• Endovascular Coiling is a minimally invasive procedure that requires the insertion of a catheter into the femoral artery in the leg. Using real-time X-ray guidance, the catheter is then navigated through the blood vessel into the head and into the aneurysm. Soft platinum coils are then threaded through the catheter and deployed into the aneurysm. The coils conform to the shape of the aneurysm, fill the sac and block blood flow to prevent the aneurysm from rupturing. This procedure is performed under general anesthesia (light sedation). The hospital stay for uncomplicated aneurysm coil embolization is usually two to four days, and the full recovery time is five to seven days. For complicated endovascular coil embolization’s — especially if the aneurysm has bled — the hospitalization period can range from one to two weeks, depending upon the patient’s medical condition and the complications caused by the bleeding.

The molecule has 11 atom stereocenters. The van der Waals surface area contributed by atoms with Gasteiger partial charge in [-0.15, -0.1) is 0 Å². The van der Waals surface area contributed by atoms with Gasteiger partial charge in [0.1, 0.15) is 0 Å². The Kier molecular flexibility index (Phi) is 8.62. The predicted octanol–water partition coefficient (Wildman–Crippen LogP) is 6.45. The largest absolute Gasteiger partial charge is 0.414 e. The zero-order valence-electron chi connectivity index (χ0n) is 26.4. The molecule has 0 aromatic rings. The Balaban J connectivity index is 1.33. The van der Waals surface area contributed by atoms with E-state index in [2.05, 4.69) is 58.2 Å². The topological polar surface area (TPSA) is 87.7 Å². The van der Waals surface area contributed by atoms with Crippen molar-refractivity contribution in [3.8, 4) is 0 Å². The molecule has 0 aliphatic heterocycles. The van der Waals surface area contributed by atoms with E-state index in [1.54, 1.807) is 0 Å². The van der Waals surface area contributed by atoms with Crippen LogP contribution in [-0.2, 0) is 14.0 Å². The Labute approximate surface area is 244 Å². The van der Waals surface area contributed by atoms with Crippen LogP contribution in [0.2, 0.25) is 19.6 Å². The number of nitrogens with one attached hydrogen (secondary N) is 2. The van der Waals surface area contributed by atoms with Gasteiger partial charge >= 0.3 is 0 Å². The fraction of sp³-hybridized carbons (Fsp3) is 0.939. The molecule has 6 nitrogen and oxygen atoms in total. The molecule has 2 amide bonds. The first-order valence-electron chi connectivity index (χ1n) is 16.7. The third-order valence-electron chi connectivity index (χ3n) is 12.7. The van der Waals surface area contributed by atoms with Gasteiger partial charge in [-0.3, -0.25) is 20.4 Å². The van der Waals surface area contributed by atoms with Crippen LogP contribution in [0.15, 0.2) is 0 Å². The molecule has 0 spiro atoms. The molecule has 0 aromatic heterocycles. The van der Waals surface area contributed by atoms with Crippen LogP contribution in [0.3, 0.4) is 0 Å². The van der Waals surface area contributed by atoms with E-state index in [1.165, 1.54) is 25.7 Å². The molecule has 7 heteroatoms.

• Aneurysm Clipping is a surgical procedure performed on both ruptured and unruptured aneurysms. The aneurysm is surgically exposed through a small opening in the skull called a craniotomy. Once the aneurysm is located under microscopic guidance, the neurosurgeon places a surgical clip or clips around the base of the aneurysm. The clips cut off the blood flow to the aneurysm and allow flow through the normal vessels. Aneurysm clipping surgery is done under general anesthesia and also involves a neuro-monitoring team that observes the electrical functioning of the brain during the surgical procedure to ensure the best outcome.